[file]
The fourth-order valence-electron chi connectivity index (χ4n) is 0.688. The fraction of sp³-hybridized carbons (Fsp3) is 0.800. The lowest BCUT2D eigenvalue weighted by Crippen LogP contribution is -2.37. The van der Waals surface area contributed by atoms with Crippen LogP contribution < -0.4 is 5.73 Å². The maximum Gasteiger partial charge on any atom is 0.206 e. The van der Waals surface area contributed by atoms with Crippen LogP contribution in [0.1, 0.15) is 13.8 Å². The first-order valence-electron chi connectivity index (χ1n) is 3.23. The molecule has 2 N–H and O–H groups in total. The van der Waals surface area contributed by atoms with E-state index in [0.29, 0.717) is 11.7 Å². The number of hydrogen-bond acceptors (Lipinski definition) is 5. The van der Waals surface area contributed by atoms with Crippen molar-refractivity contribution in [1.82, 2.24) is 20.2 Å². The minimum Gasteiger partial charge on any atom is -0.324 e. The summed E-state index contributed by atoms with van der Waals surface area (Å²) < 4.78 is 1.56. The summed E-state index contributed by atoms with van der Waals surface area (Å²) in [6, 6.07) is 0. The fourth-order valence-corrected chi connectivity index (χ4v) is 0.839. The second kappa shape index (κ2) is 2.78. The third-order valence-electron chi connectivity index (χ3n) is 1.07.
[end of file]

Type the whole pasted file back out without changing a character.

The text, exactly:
The fourth-order valence-electron chi connectivity index (χ4n) is 0.688. The fraction of sp³-hybridized carbons (Fsp3) is 0.800. The lowest BCUT2D eigenvalue weighted by Crippen LogP contribution is -2.37. The van der Waals surface area contributed by atoms with Crippen LogP contribution < -0.4 is 5.73 Å². The maximum Gasteiger partial charge on any atom is 0.206 e. The van der Waals surface area contributed by atoms with Crippen LogP contribution in [0.1, 0.15) is 13.8 Å². The first-order valence-electron chi connectivity index (χ1n) is 3.23. The molecule has 2 N–H and O–H groups in total. The van der Waals surface area contributed by atoms with E-state index in [0.29, 0.717) is 11.7 Å². The number of hydrogen-bond acceptors (Lipinski definition) is 5. The van der Waals surface area contributed by atoms with Crippen molar-refractivity contribution in [1.82, 2.24) is 20.2 Å². The minimum Gasteiger partial charge on any atom is -0.324 e. The summed E-state index contributed by atoms with van der Waals surface area (Å²) < 4.78 is 1.56. The summed E-state index contributed by atoms with van der Waals surface area (Å²) in [6, 6.07) is 0. The fourth-order valence-corrected chi connectivity index (χ4v) is 0.839. The second kappa shape index (κ2) is 2.78. The third-order valence-electron chi connectivity index (χ3n) is 1.07.